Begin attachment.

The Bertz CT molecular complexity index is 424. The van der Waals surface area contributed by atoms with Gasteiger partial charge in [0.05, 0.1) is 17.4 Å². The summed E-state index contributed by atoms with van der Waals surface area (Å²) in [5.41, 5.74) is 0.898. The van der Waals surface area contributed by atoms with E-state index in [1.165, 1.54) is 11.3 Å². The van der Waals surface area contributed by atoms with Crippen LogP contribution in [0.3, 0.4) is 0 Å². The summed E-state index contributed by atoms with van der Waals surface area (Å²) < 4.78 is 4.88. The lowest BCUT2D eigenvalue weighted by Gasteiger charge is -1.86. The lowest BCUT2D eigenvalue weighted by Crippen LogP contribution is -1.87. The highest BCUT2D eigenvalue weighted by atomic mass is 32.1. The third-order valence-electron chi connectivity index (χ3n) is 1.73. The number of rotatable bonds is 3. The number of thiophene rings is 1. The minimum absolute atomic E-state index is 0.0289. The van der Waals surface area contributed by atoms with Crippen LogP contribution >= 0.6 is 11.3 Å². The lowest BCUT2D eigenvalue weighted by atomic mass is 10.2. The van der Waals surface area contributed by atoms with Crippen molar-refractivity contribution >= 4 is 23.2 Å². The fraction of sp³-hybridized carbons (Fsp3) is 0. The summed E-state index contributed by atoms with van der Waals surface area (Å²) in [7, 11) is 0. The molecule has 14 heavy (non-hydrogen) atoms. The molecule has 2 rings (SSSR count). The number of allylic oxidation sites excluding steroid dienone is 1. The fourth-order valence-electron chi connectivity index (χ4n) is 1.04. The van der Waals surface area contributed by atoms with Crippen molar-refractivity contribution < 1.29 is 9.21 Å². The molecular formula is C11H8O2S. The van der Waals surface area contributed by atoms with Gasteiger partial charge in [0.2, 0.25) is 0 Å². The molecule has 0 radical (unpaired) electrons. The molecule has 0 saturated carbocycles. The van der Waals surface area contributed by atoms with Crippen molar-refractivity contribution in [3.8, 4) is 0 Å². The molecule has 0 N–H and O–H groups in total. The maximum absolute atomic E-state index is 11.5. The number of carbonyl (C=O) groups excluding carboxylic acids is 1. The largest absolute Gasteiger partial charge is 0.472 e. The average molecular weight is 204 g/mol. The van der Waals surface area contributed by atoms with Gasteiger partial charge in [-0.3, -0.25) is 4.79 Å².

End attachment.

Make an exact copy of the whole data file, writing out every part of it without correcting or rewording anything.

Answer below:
The Bertz CT molecular complexity index is 424. The van der Waals surface area contributed by atoms with Gasteiger partial charge in [0.05, 0.1) is 17.4 Å². The summed E-state index contributed by atoms with van der Waals surface area (Å²) in [5.41, 5.74) is 0.898. The van der Waals surface area contributed by atoms with E-state index in [1.165, 1.54) is 11.3 Å². The van der Waals surface area contributed by atoms with Crippen LogP contribution in [0.3, 0.4) is 0 Å². The summed E-state index contributed by atoms with van der Waals surface area (Å²) < 4.78 is 4.88. The lowest BCUT2D eigenvalue weighted by Gasteiger charge is -1.86. The lowest BCUT2D eigenvalue weighted by Crippen LogP contribution is -1.87. The highest BCUT2D eigenvalue weighted by atomic mass is 32.1. The third-order valence-electron chi connectivity index (χ3n) is 1.73. The number of rotatable bonds is 3. The number of thiophene rings is 1. The minimum absolute atomic E-state index is 0.0289. The van der Waals surface area contributed by atoms with Crippen LogP contribution >= 0.6 is 11.3 Å². The lowest BCUT2D eigenvalue weighted by atomic mass is 10.2. The van der Waals surface area contributed by atoms with Crippen molar-refractivity contribution >= 4 is 23.2 Å². The fraction of sp³-hybridized carbons (Fsp3) is 0. The summed E-state index contributed by atoms with van der Waals surface area (Å²) in [7, 11) is 0. The molecule has 14 heavy (non-hydrogen) atoms. The molecule has 2 rings (SSSR count). The number of allylic oxidation sites excluding steroid dienone is 1. The fourth-order valence-electron chi connectivity index (χ4n) is 1.04. The van der Waals surface area contributed by atoms with Crippen molar-refractivity contribution < 1.29 is 9.21 Å². The molecular formula is C11H8O2S. The van der Waals surface area contributed by atoms with Gasteiger partial charge in [0.2, 0.25) is 0 Å². The molecule has 0 radical (unpaired) electrons. The molecule has 0 saturated carbocycles. The van der Waals surface area contributed by atoms with Crippen molar-refractivity contribution in [3.8, 4) is 0 Å². The molecule has 0 N–H and O–H groups in total. The maximum absolute atomic E-state index is 11.5. The number of carbonyl (C=O) groups excluding carboxylic acids is 1. The largest absolute Gasteiger partial charge is 0.472 e. The average molecular weight is 204 g/mol. The van der Waals surface area contributed by atoms with Gasteiger partial charge in [-0.3, -0.25) is 4.79 Å².